This week Ecuadorian President Lenin Moreno announced his administration's efforts to expedite the deportations of aliens who have committed crimes in Ecuador.
The shift in immigration enforcement comes after the robbery-attempt-turned-homicide of a 68-year-old Ecuadorian woman in Quito; the suspect was a 19-year-old Venezuelan national, who was wielding a firearm during the commission of the crime.
The incident sparked a series of protests from Ecuadorian citizens demanding that their government enhance its security measures against criminal aliens.
In its current form, the Ecuadorian law does not contain an efficient deportation process for migrants (legal or illegal) who have committed a crime.
Moreno stated the necessity for changing the "Human Mobility Law": "It will allow us to deport foreigners who come to the country to commit crimes or who are found committing crimes."
He continued: "The brothers of the world are always welcome. As for criminals, no. To those who harm our society, to commit murder, to commit crime, or engage in organized crime — no, they are not welcome."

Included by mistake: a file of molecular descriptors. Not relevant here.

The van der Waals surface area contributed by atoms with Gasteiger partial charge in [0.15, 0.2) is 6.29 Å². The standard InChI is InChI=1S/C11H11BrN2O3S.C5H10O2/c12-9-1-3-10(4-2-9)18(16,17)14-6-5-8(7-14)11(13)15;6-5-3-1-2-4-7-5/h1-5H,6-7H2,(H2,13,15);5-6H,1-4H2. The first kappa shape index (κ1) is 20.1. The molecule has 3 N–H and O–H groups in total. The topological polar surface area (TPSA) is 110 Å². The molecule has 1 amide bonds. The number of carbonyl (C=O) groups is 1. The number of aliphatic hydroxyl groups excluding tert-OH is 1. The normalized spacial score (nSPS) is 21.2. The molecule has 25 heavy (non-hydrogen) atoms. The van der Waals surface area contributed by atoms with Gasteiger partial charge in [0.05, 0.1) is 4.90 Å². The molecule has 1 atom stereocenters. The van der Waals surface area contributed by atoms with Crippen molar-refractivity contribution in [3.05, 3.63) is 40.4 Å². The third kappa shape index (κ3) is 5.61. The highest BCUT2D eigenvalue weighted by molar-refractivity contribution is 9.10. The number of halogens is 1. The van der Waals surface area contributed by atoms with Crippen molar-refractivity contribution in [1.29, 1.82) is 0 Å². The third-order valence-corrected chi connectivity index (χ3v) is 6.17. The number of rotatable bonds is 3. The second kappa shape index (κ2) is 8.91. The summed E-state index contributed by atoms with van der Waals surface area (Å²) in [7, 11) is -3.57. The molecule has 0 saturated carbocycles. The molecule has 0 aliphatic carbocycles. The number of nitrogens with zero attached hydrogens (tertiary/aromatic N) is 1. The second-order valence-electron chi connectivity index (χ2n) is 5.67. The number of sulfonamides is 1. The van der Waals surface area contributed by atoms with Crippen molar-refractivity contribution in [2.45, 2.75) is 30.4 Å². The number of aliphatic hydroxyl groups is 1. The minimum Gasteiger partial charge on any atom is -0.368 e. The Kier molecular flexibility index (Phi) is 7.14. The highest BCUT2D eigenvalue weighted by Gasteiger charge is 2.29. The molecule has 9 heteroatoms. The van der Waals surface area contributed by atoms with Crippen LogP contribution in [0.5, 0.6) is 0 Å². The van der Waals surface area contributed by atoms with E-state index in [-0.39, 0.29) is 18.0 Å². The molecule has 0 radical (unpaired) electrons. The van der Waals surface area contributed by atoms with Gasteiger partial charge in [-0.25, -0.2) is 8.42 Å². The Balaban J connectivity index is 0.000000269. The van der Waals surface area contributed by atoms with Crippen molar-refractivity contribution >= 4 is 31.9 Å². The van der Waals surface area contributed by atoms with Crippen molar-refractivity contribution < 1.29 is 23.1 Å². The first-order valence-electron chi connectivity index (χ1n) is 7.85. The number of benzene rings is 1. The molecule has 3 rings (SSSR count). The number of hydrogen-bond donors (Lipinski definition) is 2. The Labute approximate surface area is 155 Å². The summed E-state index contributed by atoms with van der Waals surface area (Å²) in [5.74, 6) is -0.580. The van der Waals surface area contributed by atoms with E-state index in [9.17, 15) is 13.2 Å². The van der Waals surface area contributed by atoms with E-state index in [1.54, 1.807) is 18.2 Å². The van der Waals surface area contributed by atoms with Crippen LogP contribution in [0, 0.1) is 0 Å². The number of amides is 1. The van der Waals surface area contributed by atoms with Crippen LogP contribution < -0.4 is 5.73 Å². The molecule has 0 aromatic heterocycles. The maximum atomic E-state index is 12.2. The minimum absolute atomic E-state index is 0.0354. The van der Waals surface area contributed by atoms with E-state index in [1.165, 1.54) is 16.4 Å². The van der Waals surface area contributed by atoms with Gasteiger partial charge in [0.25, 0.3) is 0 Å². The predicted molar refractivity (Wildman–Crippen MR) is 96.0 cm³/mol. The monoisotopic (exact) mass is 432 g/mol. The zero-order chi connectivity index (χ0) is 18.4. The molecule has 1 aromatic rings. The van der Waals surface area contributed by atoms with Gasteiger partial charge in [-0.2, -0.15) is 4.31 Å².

Ecuadorian Assemblyman Hector Munoz also shared his concern about the law: "In a country like ours it's a bit dangerous to have such lax laws."
Moreno has advocated for immigration reform since July of last year.
Some of his introduced measures include the immediate deportation of a migrant once their criminal sentence has been completed. Another is rejecting foreigners who have a criminal history or who have legal action pending.
Moreno's administration has initiated efforts to identify the immigration status of non-citizens and any suspected crimes they have committed to reduce future instances of crime.